Child Help, a non-profit organization for victims of child abuse and neglect, notes that each year nearly 6 million U.S. children reportedly suffer some form of child abuse and neglect. Child abuse can have lasting behavioral outcomes on children, adolescents and adults, including aggressive behavior, juvenile delinquency and criminality, and risky sexual activity. Early and persistent behavioral interventions can help those exposed to child abuse and neglect increase their resilience and enhance their overall well-being.
Children who have experienced some form of abuse may have challenges in managing their anger. The American Psychological Association states that some indicators of child sexual abuse include angry outbursts and destructive behavior. Research from the Australian Institute of Family Studies reports that the earlier children are exposed to maltreatment, the more likely they are to exhibit behavioral problems in adolescence. Furthermore, externalizing behaviors, such as aggression and hyperactivity, are more closely associated with victims of physical and sexual abuse, or those who have witnessed domestic violence.
Child Help reports that children who experience abuse are 59 percent more likely to be arrested as juveniles and 30 percent are more likely to commit violent crimes. Shay Bilchik and Judge Michael Nash, contributing researchers at The Center for Juvenile Justice Reform at Georgetown University, report that not all victims of child abuse will have these outcomes, and list socioeconomic advantages and supportive peer and adult relationships as protective factors for those who have experienced child abuse.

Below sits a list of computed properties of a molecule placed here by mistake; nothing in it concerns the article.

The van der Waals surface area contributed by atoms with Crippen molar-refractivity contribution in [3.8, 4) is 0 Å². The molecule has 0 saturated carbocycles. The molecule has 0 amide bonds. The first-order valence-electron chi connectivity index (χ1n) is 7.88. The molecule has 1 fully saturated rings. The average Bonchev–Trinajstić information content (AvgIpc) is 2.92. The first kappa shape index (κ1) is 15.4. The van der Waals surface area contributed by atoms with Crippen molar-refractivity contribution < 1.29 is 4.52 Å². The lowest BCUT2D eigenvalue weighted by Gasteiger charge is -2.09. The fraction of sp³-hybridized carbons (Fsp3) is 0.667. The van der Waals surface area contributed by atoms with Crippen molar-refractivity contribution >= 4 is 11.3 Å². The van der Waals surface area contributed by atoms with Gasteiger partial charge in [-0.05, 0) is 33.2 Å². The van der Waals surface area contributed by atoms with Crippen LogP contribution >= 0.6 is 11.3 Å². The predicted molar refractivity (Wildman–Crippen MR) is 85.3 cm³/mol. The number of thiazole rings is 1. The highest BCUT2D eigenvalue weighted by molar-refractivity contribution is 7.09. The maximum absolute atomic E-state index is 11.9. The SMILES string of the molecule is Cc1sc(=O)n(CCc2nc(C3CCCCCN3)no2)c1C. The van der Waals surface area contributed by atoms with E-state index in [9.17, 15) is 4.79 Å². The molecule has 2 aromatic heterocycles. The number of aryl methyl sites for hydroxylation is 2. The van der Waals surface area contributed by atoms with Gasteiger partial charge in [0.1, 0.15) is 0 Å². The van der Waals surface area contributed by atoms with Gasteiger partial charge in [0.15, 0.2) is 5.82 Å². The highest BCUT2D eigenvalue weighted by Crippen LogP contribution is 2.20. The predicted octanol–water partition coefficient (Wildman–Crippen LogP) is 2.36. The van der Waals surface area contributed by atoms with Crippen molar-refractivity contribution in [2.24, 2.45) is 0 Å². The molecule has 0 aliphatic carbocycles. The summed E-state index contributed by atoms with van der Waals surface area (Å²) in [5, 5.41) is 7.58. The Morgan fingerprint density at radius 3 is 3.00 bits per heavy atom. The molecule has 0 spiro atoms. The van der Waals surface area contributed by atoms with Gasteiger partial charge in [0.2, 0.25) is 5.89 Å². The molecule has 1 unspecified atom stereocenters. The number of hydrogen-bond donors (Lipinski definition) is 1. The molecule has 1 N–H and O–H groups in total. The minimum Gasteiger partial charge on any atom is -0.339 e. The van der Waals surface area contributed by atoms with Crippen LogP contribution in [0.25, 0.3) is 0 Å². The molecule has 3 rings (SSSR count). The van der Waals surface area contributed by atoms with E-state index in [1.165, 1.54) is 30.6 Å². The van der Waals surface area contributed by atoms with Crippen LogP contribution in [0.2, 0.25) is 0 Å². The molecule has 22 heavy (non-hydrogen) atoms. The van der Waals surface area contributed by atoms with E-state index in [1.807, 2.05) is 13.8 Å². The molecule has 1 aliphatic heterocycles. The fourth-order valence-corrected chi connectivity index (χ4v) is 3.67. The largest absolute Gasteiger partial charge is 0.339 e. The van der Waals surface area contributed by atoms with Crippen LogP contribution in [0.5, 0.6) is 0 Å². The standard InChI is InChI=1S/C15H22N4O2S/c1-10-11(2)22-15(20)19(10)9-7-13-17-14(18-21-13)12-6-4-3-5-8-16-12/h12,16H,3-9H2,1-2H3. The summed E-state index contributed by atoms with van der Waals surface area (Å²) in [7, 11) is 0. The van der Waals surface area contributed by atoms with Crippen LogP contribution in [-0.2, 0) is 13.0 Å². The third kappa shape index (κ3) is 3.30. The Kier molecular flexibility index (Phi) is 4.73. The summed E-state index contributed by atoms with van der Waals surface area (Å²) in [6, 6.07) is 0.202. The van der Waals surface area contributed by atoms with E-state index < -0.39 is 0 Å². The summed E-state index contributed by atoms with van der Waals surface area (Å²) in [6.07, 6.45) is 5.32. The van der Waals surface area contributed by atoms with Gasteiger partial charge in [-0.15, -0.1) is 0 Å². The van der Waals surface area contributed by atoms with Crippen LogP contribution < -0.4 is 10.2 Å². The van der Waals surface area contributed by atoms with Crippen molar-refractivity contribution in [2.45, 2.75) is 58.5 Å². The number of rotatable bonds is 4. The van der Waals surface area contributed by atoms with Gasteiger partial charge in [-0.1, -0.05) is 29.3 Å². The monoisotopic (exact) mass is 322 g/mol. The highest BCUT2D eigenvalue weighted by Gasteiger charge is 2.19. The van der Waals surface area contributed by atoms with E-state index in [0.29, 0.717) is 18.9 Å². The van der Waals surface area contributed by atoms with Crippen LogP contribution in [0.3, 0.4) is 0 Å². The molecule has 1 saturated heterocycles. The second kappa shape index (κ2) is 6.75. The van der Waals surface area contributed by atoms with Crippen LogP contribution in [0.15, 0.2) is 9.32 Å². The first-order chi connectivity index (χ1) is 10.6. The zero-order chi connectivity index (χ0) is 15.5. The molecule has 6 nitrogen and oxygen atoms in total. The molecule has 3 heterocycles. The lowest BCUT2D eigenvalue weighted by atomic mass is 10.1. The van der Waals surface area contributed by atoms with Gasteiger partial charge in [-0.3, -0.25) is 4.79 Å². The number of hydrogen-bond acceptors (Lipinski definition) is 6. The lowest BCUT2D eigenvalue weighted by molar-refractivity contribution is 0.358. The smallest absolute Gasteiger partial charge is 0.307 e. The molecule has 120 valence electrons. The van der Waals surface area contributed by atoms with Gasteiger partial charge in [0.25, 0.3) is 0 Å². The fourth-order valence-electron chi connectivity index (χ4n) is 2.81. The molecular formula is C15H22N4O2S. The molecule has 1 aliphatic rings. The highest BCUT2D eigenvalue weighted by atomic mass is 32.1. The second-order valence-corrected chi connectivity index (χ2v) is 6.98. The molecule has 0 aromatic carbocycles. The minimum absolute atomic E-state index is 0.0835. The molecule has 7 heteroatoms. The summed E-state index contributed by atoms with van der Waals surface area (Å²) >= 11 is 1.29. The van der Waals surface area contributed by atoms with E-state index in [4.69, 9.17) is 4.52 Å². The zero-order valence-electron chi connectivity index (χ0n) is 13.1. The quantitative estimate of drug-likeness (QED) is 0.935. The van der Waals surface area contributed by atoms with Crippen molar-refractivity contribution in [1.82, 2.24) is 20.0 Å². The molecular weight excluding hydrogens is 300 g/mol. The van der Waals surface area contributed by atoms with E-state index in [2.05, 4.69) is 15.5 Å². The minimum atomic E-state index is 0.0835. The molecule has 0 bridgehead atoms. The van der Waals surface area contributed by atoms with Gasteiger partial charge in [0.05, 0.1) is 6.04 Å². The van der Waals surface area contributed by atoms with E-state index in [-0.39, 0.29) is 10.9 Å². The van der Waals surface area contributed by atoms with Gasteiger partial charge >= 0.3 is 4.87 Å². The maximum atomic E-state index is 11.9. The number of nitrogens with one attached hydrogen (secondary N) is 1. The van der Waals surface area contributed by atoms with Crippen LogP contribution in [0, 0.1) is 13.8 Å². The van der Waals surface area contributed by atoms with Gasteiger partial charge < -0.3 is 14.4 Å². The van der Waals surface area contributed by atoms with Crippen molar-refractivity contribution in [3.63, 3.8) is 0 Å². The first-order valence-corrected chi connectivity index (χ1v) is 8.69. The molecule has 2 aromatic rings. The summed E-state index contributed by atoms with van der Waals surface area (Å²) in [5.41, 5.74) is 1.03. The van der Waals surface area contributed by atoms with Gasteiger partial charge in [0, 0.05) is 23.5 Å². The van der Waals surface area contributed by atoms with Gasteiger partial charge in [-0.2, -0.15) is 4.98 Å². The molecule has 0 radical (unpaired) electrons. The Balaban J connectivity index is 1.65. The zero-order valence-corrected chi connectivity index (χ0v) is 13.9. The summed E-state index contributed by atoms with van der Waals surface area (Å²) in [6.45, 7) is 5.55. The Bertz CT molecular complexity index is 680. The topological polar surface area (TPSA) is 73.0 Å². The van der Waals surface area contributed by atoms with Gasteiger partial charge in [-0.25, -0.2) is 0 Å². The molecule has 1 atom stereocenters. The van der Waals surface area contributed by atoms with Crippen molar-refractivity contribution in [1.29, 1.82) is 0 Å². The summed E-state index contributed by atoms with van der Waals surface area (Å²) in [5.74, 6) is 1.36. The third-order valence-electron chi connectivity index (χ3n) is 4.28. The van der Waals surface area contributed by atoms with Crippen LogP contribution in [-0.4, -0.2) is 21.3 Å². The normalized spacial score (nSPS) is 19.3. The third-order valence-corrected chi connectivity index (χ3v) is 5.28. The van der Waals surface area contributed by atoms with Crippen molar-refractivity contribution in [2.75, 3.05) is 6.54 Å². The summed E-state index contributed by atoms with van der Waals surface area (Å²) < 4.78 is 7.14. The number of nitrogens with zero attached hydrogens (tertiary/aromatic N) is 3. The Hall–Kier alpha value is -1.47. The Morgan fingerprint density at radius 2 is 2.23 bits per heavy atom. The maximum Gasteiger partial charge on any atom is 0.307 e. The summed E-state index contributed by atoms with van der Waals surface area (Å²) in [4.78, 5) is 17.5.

Substance abuse is also an issue for child abuse victims. Research compiled by The National Child Traumatic Stress Network reports that 29 percent of adolescents who have experienced traumatic events, such as abuse and maltreatment, have experimented with illegal substances by the eighth grade. Substance abuse is also a contributing factor to children being abused by their parents and caretakers, reports Child Help, as children whose parents abuse drugs and alcohol are three times more likely to be abused.
Social withdrawal and depressive symptoms include a list of internalizing behaviors that child abuse victims may exhibit, according to the Australian Institute of Family Studies. Research conducted by scholars at Brigham Young University notes that internalizing behaviors are not easily observable, and they can have a negative impact on academic performance, physical health and future psychological and employment outcomes. Scholars also note that this behavior is typically unreported because it is not disruptive to others and tends to meet teachers' and other authority figures' behavioral expectations.
Risky Sexual Behavior
There is significant evidence to support the assertion that children who have been sexually abused have a heightened chance of engaging in risky sexual behavior. The American Psychological Association states that behavioral problems often associated with child sexual abuse victims include sexualized behavior, which then increases the risk of pregnancy and exposure to sexually transmitted infections among this cohort. The Australian Institute of Family Studies adds that child sexual abuse victims are also more vulnerable to further sexual offenses and rape.
- Child Welfare Information Gateway: Long-Term Consequences of Child Abuse and Neglect
- Australian Institute of Family Studies: Effects of Child Abuse And Neglect For Children and Adolescents
- Child Help: National Child Abuse Statistics
- National Child Traumatic Stress Network: Adolescence and Substance Abuse
- Georgetown University: Center for Juvenile Justice: Child Welfare and Juvenile Justice: Two Sides of the Same Coin
- American Psychological Association: Child Sexual Abuse: What Parents Should Know
- Brigham Young University: Positive Behavior Support Initiative: Effective Positive Behavior Interventions for Students with Internalizing Behavior Problems
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